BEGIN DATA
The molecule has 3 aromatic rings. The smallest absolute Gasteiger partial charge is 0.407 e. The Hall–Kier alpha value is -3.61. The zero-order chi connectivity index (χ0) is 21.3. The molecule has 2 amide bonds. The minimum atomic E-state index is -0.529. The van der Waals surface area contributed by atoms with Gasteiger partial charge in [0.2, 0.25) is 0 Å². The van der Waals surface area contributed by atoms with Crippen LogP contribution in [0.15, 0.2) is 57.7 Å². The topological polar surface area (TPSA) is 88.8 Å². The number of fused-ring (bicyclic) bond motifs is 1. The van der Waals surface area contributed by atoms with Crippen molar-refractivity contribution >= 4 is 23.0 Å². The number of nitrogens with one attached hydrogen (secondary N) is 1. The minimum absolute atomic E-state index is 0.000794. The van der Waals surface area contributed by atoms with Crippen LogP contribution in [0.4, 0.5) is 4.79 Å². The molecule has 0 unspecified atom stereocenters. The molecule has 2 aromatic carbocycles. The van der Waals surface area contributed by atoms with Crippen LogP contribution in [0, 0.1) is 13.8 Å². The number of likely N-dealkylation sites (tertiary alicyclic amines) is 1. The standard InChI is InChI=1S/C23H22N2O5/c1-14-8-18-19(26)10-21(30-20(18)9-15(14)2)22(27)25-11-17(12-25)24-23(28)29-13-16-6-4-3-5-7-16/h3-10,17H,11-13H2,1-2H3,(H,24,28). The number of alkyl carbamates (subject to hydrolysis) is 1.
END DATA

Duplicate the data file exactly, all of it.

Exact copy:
The molecule has 3 aromatic rings. The smallest absolute Gasteiger partial charge is 0.407 e. The Hall–Kier alpha value is -3.61. The zero-order chi connectivity index (χ0) is 21.3. The molecule has 2 amide bonds. The minimum atomic E-state index is -0.529. The van der Waals surface area contributed by atoms with Gasteiger partial charge in [0.2, 0.25) is 0 Å². The van der Waals surface area contributed by atoms with Crippen LogP contribution in [0.15, 0.2) is 57.7 Å². The topological polar surface area (TPSA) is 88.8 Å². The number of fused-ring (bicyclic) bond motifs is 1. The van der Waals surface area contributed by atoms with Crippen molar-refractivity contribution >= 4 is 23.0 Å². The number of nitrogens with one attached hydrogen (secondary N) is 1. The minimum absolute atomic E-state index is 0.000794. The van der Waals surface area contributed by atoms with Crippen LogP contribution in [0.4, 0.5) is 4.79 Å². The molecule has 0 unspecified atom stereocenters. The molecule has 2 aromatic carbocycles. The van der Waals surface area contributed by atoms with Crippen LogP contribution in [0, 0.1) is 13.8 Å². The number of likely N-dealkylation sites (tertiary alicyclic amines) is 1. The standard InChI is InChI=1S/C23H22N2O5/c1-14-8-18-19(26)10-21(30-20(18)9-15(14)2)22(27)25-11-17(12-25)24-23(28)29-13-16-6-4-3-5-7-16/h3-10,17H,11-13H2,1-2H3,(H,24,28). The number of alkyl carbamates (subject to hydrolysis) is 1.